We played a club on Bourbon Street called Papa John’s. There was a long runway stage dance floor surrounded by the bar. The girls would dance up there. A few times we had a singing group that would join us, à la Temptations style. They would stand up there and do their routine while we played on the stage toward the back of the club.


At 17 I started college. My birthday was in January so I ended up starting school early. By that time I joined a band that we had formed called TracOne. We were pretty popular, playing an average of 30 high proms every year, as well as social club parties, dances, etc. I still play with this band maybe twice a year.

During that same period, because I could read music, I would play at the blue room in the Fairmont Hotel with the Dick Stabile Orchestra. I’d get called in when they needed a guitar player for supper club show. Some of the shows that played were Joel Grey, Carol Channing, Edie Adams, Rich Little, Peggy Lee, and others.

I ended up coming in for Peggy Lee when Joe Beck suddenly quit. I played the last three or four days of her show and she offered me the gig. I couldn’t just pick up and leave so I declined. She gave me a handwritten note saying that if I ever wanted to play just tell Dick. I still have it and when I look at it I wonder “what if.”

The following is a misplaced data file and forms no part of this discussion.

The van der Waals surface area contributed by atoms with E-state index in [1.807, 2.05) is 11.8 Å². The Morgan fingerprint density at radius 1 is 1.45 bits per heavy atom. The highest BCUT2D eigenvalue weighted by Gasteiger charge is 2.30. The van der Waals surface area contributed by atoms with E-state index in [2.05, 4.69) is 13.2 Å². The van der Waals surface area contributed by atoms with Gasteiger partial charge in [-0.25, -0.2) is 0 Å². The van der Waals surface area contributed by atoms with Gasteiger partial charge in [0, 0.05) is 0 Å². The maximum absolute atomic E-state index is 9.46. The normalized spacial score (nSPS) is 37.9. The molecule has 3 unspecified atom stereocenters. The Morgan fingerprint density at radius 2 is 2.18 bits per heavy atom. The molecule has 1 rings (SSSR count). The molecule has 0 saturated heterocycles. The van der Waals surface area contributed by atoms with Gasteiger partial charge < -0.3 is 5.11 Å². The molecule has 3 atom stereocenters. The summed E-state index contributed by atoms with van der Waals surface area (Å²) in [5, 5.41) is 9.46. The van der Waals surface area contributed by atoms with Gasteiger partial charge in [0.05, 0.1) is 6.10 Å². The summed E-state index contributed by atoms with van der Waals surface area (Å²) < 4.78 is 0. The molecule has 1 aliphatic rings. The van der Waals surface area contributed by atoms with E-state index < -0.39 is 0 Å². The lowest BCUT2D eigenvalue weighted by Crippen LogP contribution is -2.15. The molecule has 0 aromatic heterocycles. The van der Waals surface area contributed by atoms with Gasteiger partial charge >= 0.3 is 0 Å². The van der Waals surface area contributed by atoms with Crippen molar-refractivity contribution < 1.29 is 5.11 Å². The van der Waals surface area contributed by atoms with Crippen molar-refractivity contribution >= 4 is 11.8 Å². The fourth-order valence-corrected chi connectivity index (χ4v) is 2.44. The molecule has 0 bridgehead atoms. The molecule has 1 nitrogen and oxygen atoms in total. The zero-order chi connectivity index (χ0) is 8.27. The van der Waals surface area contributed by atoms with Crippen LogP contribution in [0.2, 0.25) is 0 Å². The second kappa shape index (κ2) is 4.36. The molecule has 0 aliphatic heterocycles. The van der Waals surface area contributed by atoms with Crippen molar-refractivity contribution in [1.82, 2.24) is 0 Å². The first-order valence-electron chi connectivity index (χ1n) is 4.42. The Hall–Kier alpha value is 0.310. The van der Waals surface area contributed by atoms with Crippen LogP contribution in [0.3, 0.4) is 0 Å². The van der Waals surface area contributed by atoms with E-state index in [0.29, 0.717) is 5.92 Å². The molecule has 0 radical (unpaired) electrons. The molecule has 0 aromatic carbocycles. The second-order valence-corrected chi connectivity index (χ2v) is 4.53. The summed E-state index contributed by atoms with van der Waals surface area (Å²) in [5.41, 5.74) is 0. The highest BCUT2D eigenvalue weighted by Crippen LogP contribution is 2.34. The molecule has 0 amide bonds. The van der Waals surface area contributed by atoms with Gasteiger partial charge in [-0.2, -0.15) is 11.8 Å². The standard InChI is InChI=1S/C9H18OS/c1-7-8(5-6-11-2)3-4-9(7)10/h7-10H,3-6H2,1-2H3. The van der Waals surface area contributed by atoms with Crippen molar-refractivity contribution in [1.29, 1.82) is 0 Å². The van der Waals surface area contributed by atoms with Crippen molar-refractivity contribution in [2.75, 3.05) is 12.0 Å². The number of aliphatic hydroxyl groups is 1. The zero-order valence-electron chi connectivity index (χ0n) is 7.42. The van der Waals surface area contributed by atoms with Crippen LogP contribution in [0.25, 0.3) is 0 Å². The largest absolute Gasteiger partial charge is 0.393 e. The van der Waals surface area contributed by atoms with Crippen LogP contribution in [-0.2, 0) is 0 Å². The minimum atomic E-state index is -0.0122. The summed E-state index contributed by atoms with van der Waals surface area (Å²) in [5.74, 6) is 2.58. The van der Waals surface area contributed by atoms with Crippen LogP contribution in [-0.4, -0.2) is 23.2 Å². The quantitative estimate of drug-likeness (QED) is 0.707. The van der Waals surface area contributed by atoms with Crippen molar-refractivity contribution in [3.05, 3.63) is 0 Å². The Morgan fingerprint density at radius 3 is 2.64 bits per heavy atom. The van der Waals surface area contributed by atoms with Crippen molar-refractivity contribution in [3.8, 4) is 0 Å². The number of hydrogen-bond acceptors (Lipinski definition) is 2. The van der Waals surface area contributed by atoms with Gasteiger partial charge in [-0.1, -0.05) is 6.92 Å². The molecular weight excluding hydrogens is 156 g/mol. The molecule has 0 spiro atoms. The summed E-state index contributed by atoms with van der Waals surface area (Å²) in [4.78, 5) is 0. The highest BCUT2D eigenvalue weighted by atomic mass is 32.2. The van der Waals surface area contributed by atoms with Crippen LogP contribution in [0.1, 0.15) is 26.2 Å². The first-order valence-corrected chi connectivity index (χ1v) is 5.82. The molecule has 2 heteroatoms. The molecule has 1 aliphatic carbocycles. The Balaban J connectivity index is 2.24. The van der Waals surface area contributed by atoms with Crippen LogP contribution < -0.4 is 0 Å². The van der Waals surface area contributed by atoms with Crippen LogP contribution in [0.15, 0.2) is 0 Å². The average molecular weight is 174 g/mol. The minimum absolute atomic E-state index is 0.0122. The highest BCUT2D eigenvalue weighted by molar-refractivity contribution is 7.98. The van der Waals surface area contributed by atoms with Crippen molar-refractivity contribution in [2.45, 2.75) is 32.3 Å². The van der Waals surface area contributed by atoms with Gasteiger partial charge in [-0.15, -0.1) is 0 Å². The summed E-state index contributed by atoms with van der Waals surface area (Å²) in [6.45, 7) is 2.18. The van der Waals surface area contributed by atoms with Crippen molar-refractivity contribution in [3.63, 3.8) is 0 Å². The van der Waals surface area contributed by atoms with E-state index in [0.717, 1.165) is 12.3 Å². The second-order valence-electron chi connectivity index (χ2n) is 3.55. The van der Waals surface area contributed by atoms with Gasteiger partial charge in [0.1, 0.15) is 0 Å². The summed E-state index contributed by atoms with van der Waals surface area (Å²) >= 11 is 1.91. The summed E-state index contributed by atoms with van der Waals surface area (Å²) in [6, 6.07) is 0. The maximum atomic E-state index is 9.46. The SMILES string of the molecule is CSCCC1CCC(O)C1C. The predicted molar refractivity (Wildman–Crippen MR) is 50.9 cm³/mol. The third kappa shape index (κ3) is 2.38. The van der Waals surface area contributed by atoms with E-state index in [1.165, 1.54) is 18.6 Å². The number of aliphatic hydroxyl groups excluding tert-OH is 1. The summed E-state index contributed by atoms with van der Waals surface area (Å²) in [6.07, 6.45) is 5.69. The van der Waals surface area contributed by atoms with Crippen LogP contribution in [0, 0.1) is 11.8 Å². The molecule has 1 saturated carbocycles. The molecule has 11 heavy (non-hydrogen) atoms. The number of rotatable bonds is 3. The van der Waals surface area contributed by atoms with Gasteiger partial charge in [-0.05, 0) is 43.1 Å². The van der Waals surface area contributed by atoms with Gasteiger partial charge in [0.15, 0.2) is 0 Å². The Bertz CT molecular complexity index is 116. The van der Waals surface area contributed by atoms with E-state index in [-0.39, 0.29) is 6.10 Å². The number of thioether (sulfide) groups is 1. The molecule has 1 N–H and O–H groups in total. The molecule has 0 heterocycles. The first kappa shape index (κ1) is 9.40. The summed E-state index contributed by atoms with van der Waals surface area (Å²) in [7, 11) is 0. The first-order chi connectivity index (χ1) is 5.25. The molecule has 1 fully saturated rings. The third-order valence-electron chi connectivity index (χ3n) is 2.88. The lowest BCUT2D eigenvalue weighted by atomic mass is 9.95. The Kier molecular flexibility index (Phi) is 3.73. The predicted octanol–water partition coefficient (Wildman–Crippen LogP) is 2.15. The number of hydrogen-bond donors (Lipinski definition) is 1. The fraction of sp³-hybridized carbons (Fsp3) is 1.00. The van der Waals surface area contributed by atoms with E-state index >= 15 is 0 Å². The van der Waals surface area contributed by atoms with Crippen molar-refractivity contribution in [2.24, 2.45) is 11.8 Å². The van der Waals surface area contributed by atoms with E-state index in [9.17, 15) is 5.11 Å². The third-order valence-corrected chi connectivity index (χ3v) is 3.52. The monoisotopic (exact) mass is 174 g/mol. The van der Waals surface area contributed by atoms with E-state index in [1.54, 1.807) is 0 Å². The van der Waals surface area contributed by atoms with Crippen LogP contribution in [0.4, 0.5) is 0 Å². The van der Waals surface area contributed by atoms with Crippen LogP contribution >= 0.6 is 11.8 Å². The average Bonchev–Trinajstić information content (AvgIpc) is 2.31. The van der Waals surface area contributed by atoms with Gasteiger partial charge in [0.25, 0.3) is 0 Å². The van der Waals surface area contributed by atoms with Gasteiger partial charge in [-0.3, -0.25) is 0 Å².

Over the next 10 years or so I would meet many musicians who were around me that I just didn’t realize I knew. Placide Adams, Gerald Adams, Justin Adams, Teddy Riley, Danny Barker… I could go on.

Oh, I almost forgot. When I was 14 or 15 years old our drummer was a cousin of the drummer who played in the Meters, Zigaboo Modeliste. I was a huge fan of the Meters. So in terms of mentors, though I didn’t know them personally, I have to mention that each one of them was important. I don’t think I have enough room or memory on my phone to continue talking about all the people who have influenced me.

Don Vappie at Brennan's in the Frech Quarter